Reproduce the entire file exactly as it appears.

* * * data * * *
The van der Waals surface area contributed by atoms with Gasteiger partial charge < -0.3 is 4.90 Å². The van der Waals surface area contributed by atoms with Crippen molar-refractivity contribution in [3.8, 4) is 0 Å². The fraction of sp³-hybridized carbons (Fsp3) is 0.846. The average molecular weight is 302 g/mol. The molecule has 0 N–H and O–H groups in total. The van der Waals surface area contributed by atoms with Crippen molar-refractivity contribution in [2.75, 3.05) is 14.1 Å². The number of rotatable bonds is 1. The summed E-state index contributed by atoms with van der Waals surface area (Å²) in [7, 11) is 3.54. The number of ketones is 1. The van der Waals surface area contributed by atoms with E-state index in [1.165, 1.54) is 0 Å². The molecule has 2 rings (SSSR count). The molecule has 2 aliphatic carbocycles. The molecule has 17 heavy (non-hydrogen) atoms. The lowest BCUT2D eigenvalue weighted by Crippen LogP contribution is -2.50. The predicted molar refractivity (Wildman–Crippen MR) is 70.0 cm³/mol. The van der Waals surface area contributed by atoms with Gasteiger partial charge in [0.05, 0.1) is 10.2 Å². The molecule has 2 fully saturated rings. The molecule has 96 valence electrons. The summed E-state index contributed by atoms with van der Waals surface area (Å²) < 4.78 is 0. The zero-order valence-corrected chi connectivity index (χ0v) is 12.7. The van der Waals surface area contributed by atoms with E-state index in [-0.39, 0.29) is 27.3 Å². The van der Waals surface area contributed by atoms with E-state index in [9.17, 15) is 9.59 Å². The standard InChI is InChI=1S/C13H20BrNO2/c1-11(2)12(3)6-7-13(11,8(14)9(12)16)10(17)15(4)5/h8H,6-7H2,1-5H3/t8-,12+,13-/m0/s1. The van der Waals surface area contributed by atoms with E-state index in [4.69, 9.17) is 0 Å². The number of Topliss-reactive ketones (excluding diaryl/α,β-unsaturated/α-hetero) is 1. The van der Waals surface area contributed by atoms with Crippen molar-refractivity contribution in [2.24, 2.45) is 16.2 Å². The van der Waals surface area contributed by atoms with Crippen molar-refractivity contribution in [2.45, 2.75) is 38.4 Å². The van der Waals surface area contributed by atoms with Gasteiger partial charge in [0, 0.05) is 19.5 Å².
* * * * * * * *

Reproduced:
The van der Waals surface area contributed by atoms with Gasteiger partial charge < -0.3 is 4.90 Å². The van der Waals surface area contributed by atoms with Crippen molar-refractivity contribution in [3.8, 4) is 0 Å². The fraction of sp³-hybridized carbons (Fsp3) is 0.846. The average molecular weight is 302 g/mol. The molecule has 0 N–H and O–H groups in total. The van der Waals surface area contributed by atoms with Crippen molar-refractivity contribution in [2.75, 3.05) is 14.1 Å². The number of rotatable bonds is 1. The summed E-state index contributed by atoms with van der Waals surface area (Å²) in [7, 11) is 3.54. The number of ketones is 1. The van der Waals surface area contributed by atoms with E-state index in [1.165, 1.54) is 0 Å². The molecule has 2 rings (SSSR count). The molecule has 2 aliphatic carbocycles. The molecule has 17 heavy (non-hydrogen) atoms. The lowest BCUT2D eigenvalue weighted by Crippen LogP contribution is -2.50. The predicted molar refractivity (Wildman–Crippen MR) is 70.0 cm³/mol. The van der Waals surface area contributed by atoms with Gasteiger partial charge in [0.05, 0.1) is 10.2 Å². The molecule has 2 fully saturated rings. The molecule has 96 valence electrons. The summed E-state index contributed by atoms with van der Waals surface area (Å²) < 4.78 is 0. The zero-order valence-corrected chi connectivity index (χ0v) is 12.7. The van der Waals surface area contributed by atoms with E-state index in [-0.39, 0.29) is 27.3 Å². The van der Waals surface area contributed by atoms with E-state index in [9.17, 15) is 9.59 Å². The standard InChI is InChI=1S/C13H20BrNO2/c1-11(2)12(3)6-7-13(11,8(14)9(12)16)10(17)15(4)5/h8H,6-7H2,1-5H3/t8-,12+,13-/m0/s1. The van der Waals surface area contributed by atoms with E-state index in [4.69, 9.17) is 0 Å². The number of Topliss-reactive ketones (excluding diaryl/α,β-unsaturated/α-hetero) is 1. The van der Waals surface area contributed by atoms with Crippen molar-refractivity contribution in [2.24, 2.45) is 16.2 Å². The van der Waals surface area contributed by atoms with Crippen molar-refractivity contribution in [2.45, 2.75) is 38.4 Å². The van der Waals surface area contributed by atoms with Gasteiger partial charge in [0, 0.05) is 19.5 Å².